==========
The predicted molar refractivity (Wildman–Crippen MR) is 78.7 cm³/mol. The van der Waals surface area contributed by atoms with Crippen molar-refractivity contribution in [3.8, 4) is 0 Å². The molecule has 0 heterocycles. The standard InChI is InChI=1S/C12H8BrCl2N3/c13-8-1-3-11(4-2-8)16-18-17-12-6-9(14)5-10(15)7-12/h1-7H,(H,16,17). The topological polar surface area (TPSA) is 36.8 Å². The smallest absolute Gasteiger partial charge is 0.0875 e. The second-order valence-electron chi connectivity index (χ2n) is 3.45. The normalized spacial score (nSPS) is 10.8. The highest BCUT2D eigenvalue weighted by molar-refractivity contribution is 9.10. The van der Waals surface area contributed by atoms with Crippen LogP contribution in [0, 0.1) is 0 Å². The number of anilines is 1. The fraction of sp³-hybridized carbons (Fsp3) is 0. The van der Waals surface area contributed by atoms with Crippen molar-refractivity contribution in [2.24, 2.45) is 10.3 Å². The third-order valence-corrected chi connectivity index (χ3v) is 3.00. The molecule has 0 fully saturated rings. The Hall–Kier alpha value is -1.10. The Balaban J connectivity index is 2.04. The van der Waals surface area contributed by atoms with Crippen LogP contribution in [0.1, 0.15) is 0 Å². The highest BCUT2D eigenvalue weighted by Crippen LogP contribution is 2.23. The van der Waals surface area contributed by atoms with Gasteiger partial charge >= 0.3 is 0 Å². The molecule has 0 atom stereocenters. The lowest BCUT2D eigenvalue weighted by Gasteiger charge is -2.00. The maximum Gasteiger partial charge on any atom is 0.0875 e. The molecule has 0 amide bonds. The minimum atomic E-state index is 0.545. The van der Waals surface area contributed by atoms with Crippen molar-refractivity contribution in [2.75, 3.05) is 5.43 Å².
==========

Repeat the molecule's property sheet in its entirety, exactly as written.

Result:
The predicted molar refractivity (Wildman–Crippen MR) is 78.7 cm³/mol. The van der Waals surface area contributed by atoms with Crippen molar-refractivity contribution in [3.8, 4) is 0 Å². The molecule has 0 heterocycles. The standard InChI is InChI=1S/C12H8BrCl2N3/c13-8-1-3-11(4-2-8)16-18-17-12-6-9(14)5-10(15)7-12/h1-7H,(H,16,17). The topological polar surface area (TPSA) is 36.8 Å². The smallest absolute Gasteiger partial charge is 0.0875 e. The second-order valence-electron chi connectivity index (χ2n) is 3.45. The normalized spacial score (nSPS) is 10.8. The highest BCUT2D eigenvalue weighted by molar-refractivity contribution is 9.10. The van der Waals surface area contributed by atoms with Crippen LogP contribution in [0, 0.1) is 0 Å². The number of anilines is 1. The fraction of sp³-hybridized carbons (Fsp3) is 0. The van der Waals surface area contributed by atoms with Crippen molar-refractivity contribution in [2.24, 2.45) is 10.3 Å². The third-order valence-corrected chi connectivity index (χ3v) is 3.00. The molecule has 0 fully saturated rings. The Hall–Kier alpha value is -1.10. The Balaban J connectivity index is 2.04. The van der Waals surface area contributed by atoms with Crippen LogP contribution in [0.1, 0.15) is 0 Å². The highest BCUT2D eigenvalue weighted by Crippen LogP contribution is 2.23. The van der Waals surface area contributed by atoms with Gasteiger partial charge >= 0.3 is 0 Å². The molecule has 0 atom stereocenters. The lowest BCUT2D eigenvalue weighted by Gasteiger charge is -2.00. The maximum Gasteiger partial charge on any atom is 0.0875 e. The molecule has 0 amide bonds. The minimum atomic E-state index is 0.545. The van der Waals surface area contributed by atoms with Crippen molar-refractivity contribution in [2.75, 3.05) is 5.43 Å².